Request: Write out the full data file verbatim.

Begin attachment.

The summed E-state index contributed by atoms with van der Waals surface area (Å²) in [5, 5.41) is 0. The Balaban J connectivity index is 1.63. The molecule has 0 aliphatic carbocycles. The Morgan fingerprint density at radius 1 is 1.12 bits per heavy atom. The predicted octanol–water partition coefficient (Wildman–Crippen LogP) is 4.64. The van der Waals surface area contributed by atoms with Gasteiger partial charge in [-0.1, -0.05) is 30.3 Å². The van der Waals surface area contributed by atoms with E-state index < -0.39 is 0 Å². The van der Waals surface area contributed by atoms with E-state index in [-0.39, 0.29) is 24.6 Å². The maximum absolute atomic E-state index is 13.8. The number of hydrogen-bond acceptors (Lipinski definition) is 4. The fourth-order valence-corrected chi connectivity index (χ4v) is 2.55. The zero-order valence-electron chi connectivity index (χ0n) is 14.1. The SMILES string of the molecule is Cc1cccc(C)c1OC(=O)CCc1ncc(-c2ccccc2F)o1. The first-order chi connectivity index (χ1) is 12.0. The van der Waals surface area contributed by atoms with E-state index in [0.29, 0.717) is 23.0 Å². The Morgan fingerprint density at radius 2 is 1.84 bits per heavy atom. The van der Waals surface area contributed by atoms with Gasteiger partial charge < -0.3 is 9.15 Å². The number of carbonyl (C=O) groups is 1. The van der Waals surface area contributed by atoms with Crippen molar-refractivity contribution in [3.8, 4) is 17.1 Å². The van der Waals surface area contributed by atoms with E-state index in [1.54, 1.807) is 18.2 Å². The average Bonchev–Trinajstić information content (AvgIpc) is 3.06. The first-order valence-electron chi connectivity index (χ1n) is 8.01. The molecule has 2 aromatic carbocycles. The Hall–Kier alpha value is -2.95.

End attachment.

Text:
The summed E-state index contributed by atoms with van der Waals surface area (Å²) in [5, 5.41) is 0. The Balaban J connectivity index is 1.63. The molecule has 0 aliphatic carbocycles. The Morgan fingerprint density at radius 1 is 1.12 bits per heavy atom. The predicted octanol–water partition coefficient (Wildman–Crippen LogP) is 4.64. The van der Waals surface area contributed by atoms with Gasteiger partial charge in [-0.1, -0.05) is 30.3 Å². The van der Waals surface area contributed by atoms with E-state index < -0.39 is 0 Å². The van der Waals surface area contributed by atoms with E-state index in [-0.39, 0.29) is 24.6 Å². The maximum absolute atomic E-state index is 13.8. The number of hydrogen-bond acceptors (Lipinski definition) is 4. The fourth-order valence-corrected chi connectivity index (χ4v) is 2.55. The zero-order valence-electron chi connectivity index (χ0n) is 14.1. The SMILES string of the molecule is Cc1cccc(C)c1OC(=O)CCc1ncc(-c2ccccc2F)o1. The first-order chi connectivity index (χ1) is 12.0. The van der Waals surface area contributed by atoms with E-state index in [0.29, 0.717) is 23.0 Å². The Morgan fingerprint density at radius 2 is 1.84 bits per heavy atom. The van der Waals surface area contributed by atoms with Gasteiger partial charge < -0.3 is 9.15 Å². The number of carbonyl (C=O) groups is 1. The van der Waals surface area contributed by atoms with Crippen molar-refractivity contribution in [3.8, 4) is 17.1 Å². The van der Waals surface area contributed by atoms with E-state index in [1.54, 1.807) is 18.2 Å². The average Bonchev–Trinajstić information content (AvgIpc) is 3.06. The first-order valence-electron chi connectivity index (χ1n) is 8.01. The molecule has 2 aromatic carbocycles. The Hall–Kier alpha value is -2.95.